• That the child is In Need and that there are concerns that the child is suffering or is at risk of suffering Significant Harm. In which case Children’s Social Care Services will initiate a Strategy Discussion/Meeting to determine whether a Section 47 Enquiry and further Assessment are required; and consider whether any immediate protective action is also required - see Strategy Discussions Procedure.

The Children’s Social Care Services manager must approve the assessment and ensure that:

  • There has been direct communication with the child alone and their views and wishes have been recorded and taken into account when providing services;
  • All the children in the household have been seen and their needs considered;
  • The child's home address has been visited and the child's bedroom has been seen;
  • The parent has been seen and their views and wishes have been recorded and taken into account;
  • Background history of both mother and father, or other adult carer, and their parenting skills and capacity has been considered;
  • The analysis has been completed;
  • The assessment provides clear evidence for decisions on what types of services are needed to provide good outcomes for the child and family;
  • The records and the child’s chronology within the records are up-to-date;
  • The assessment and plan will be reviewed regularly;
  • The action points have been distributed to all participants.


6. Feedback from Assessment

Parents will usually be informed in writing of the outcome of the Assessment unless to do so would:

  • Be prejudicial to the child’s welfare and/or safety;
  • Cause concern that the child would be suffering or likely to suffer Significant Harm.

See also Information Sharing and Confidentiality Procedure.

Any decision not to share the outcome with the parents must be endorsed by a Children’s Social Care Services manager and recorded, with reasons for the decisions.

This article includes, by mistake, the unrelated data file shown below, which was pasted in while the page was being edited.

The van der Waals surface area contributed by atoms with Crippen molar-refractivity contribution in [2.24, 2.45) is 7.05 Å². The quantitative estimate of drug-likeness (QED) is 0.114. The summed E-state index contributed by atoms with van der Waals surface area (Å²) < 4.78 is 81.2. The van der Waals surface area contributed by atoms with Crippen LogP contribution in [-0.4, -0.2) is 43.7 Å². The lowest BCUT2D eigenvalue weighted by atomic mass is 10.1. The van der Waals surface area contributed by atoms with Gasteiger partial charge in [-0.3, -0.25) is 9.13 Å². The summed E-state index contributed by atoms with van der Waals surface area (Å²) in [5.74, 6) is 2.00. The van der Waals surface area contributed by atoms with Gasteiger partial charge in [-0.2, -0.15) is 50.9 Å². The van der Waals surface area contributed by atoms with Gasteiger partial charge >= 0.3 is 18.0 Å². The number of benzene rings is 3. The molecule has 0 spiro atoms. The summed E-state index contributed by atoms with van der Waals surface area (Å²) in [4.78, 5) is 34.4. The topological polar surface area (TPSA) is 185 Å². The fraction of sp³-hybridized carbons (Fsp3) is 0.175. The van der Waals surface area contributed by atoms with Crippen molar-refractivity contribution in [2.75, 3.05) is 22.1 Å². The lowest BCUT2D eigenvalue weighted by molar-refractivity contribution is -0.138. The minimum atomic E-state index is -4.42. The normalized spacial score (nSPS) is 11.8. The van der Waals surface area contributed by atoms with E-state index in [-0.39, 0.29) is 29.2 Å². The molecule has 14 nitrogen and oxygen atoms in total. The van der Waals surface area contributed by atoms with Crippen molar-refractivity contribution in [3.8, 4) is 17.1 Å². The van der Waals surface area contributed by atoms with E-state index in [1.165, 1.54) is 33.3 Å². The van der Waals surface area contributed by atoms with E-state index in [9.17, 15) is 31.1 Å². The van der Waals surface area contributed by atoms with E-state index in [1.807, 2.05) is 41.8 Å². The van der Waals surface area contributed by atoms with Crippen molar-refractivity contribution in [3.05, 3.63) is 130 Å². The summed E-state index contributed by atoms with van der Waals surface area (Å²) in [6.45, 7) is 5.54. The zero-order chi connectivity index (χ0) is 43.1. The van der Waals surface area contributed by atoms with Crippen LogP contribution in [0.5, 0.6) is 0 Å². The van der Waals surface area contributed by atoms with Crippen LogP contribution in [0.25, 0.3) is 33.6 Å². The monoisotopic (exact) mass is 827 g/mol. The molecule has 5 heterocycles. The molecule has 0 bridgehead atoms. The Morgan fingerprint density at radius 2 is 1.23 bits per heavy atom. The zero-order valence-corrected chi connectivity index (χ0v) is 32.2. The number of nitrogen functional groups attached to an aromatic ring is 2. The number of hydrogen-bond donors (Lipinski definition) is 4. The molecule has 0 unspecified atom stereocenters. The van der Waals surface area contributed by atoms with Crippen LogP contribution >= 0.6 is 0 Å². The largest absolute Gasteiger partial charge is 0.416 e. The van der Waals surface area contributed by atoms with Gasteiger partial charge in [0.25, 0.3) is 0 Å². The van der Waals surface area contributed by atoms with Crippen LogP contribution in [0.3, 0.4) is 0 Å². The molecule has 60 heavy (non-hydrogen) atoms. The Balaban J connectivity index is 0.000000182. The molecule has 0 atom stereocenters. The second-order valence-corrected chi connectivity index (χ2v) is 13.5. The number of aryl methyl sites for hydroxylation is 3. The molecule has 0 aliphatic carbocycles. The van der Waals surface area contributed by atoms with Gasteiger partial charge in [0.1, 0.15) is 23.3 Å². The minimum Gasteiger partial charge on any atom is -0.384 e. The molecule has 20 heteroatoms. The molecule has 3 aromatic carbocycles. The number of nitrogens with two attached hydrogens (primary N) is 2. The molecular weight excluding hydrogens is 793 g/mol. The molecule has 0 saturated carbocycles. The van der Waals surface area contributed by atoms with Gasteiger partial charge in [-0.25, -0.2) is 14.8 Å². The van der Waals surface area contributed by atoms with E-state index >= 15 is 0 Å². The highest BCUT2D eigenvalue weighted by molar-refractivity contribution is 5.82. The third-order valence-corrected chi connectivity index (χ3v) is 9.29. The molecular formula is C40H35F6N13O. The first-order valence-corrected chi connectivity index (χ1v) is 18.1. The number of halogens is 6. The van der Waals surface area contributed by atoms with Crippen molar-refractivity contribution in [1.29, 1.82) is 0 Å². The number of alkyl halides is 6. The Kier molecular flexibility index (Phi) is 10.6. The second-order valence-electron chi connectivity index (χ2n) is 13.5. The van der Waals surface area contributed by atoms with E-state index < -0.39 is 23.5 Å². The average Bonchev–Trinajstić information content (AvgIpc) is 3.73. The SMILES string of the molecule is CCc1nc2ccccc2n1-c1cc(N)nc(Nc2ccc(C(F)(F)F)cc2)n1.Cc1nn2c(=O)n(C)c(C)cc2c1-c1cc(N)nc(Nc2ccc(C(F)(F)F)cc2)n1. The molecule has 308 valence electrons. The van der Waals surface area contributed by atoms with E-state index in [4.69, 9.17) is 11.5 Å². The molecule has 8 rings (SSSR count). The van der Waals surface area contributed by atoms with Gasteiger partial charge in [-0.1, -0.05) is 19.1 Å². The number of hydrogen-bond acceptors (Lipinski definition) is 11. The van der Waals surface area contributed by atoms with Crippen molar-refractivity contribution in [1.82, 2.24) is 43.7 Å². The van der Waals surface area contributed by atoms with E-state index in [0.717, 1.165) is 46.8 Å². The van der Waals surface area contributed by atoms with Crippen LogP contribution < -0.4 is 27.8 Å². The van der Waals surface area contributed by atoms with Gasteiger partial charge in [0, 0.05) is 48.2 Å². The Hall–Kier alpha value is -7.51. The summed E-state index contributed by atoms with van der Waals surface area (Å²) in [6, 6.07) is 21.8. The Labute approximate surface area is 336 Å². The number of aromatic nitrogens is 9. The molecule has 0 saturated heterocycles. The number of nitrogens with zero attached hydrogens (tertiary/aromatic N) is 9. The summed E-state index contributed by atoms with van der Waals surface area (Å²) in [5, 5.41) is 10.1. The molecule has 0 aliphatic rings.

At the earliest possible opportunity, the social worker carrying out the assessment will also advise the following people/agencies of the outcome in writing, consistent with respecting the confidentiality of the child and not jeopardising future action:

  • All agencies involved with the child and family;
  • The person/agency who made the referral.


7. Recording the Assessment

A clear account of the Assessment must be made using the Assessment Record, setting out who has been contacted, the information received, the assessment of the child’s needs and their circumstances with a full analysis, the outcomes and decisions. 

A Children’s Social Care Services manager must agree in writing with all decisions taken. The decisions and follow up actions must be monitored and reviewed by the manger to ensure that they are followed through.


8. Child in Need Plan

A child's plan will be drawn up at a Child in Need Planning Meeting in conjunction with the child (if appropriate) and their parents/carers.

The Child in Need Plan will clearly specify:

  • The strengths, risks and needs that have been identified during assessment and the desired outcomes for the child as negotiated;
  • The resources needed to meet identified needs and to address risks, and which agencies will provide the resources;
  • Who will be responsible for implementing each part of the plan and within what timescales;
  • Contingency plans, if required;
  • The method of monitoring and evaluating the work being undertaken, i.e. measuring the effectiveness of interventions and support for the family. This must always include asking the family if they are finding the interventions helpful.


Appendix 1: Flow chart: Action taken for an assessment of a child under the Children Act 1989

Click here to view Appendix 1: Flow chart: Action taken for an assessment of a child under the Children Act 1989